Jack is a talented chimpanzee. He can use sign-language. He can also skate. Both of these things come in handy when circumstances conspire to leave him in a small town that has a) a struggling ice hockey team, and b) a young, deaf, girl who could do with some support at her school. It's not long until Jack is becoming a favourite on and off the ice.
Director Robert Vince has a LOT of these kinds of animal movies in his filmography. Having also written the script with Anne Vince (wife? sister? cousin? I'm going to go ahead and assume it's one of those connections), he seems to have a very firm idea of what he wants to give viewers.
And what he wants to give viewers is a small-scale drama that features some ridiculous plot development as everyone onscreen just accepts their new simian star. It also features Kevin Zegers as Steven Westover, Jamie Renée Smith as his sister, Tara (the aforementioned deaf girl), and Rick Ducommun as the coach of the ice hockey team.
If that's something that you fancy then good for you. The opening scenes here don't bode well, with a couple of actors mugging in ways you normally only see in TV shows aimed at toddlers, but things do pick up once Jack starts to find his way around a new town. A sighting here and there, a stolen banana, and then it's time for his big reveal. And his ability to communicate with Tara via sign-language is a genuinely nice, and sweet, touch.
Three different chimps are credited for the role of Jack, they're all talented and better onscreen than some actors I have seen over the years. Thankfully, both Zegers and Smith are also very good, interacting with the chimp in a way that is much more tolerable than the way the adults were portrayed in the earliest scenes. And Ducommun does a good job as the coach. It's a shame that he's held back from giving a fully comedic turn, but he's certainly not exactly in line with all of the other adult performances, in a good way. There's also a main villain, of course, a doctor played by Oliver Muirhead, and he's exactly as you expect him to be, pacing around with purpose and barking statements about getting his hands on that monkey.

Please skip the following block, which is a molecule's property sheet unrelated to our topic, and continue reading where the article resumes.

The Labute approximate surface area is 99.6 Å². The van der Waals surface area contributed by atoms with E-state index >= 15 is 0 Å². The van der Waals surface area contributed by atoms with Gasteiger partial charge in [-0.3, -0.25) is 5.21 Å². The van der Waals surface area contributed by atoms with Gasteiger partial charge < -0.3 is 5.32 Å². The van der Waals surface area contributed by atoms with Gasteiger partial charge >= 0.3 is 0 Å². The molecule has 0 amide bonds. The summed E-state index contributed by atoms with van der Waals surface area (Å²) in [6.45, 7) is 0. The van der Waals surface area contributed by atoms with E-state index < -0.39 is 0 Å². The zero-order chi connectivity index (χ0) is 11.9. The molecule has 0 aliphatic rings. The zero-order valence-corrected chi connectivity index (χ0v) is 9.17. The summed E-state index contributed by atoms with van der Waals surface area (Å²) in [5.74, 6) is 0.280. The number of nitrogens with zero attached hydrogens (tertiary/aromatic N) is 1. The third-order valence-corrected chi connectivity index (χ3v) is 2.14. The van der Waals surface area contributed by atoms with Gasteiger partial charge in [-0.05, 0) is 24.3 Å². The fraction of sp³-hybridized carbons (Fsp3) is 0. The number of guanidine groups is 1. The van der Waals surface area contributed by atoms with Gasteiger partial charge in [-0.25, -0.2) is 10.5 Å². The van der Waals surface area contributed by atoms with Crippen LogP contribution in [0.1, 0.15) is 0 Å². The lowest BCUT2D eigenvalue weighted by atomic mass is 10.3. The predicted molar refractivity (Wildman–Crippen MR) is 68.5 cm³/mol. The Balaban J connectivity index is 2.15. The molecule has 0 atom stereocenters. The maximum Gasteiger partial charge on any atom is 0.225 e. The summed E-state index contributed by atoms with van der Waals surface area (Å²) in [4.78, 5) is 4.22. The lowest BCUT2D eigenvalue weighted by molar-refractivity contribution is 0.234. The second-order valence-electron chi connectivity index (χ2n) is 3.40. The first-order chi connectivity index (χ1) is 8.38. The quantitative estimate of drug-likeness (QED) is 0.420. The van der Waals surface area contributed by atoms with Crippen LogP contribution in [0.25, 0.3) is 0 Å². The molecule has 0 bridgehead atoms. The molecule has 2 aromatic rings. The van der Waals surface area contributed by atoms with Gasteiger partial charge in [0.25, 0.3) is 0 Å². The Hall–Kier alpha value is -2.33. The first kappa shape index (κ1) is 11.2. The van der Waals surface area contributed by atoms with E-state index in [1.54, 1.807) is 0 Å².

It's an oddity, a novelty piece, a children's film aimed firmly at younger viewers. Although released in 2000, MVP: Most Valuable Primate already feels like a relic from a bygone era. Putting chimpanzees in outfits and having them do things that humans normally do used to be a more commonplace thing (here in the UK we had chimps selling us PG Tips teabags for many years), but it's not any more. Yet it's still endearing and amusing enough to entertain children who want a film featuring a cute little chimp. Others should probably give it a miss.